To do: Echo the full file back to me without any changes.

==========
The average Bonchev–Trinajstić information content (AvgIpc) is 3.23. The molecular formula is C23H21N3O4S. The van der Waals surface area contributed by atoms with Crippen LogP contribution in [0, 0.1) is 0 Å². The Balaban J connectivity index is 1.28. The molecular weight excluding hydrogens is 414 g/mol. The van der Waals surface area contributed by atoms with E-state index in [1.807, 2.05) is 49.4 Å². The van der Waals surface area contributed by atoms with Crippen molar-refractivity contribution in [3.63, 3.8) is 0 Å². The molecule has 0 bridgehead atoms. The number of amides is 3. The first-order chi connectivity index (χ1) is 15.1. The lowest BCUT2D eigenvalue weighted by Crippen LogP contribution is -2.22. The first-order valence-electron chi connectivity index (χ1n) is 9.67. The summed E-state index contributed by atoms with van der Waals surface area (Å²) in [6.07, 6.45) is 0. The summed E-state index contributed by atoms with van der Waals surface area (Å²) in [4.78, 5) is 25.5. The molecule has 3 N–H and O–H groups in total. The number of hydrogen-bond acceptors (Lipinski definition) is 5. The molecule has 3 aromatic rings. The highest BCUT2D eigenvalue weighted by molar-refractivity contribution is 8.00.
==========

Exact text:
The average Bonchev–Trinajstić information content (AvgIpc) is 3.23. The molecular formula is C23H21N3O4S. The van der Waals surface area contributed by atoms with Crippen LogP contribution in [0, 0.1) is 0 Å². The Balaban J connectivity index is 1.28. The molecular weight excluding hydrogens is 414 g/mol. The van der Waals surface area contributed by atoms with E-state index in [1.807, 2.05) is 49.4 Å². The van der Waals surface area contributed by atoms with Crippen molar-refractivity contribution in [3.63, 3.8) is 0 Å². The molecule has 0 bridgehead atoms. The number of amides is 3. The first-order chi connectivity index (χ1) is 15.1. The lowest BCUT2D eigenvalue weighted by Crippen LogP contribution is -2.22. The first-order valence-electron chi connectivity index (χ1n) is 9.67. The summed E-state index contributed by atoms with van der Waals surface area (Å²) in [6.07, 6.45) is 0. The summed E-state index contributed by atoms with van der Waals surface area (Å²) in [4.78, 5) is 25.5. The molecule has 3 N–H and O–H groups in total. The number of hydrogen-bond acceptors (Lipinski definition) is 5. The molecule has 3 aromatic rings. The highest BCUT2D eigenvalue weighted by molar-refractivity contribution is 8.00.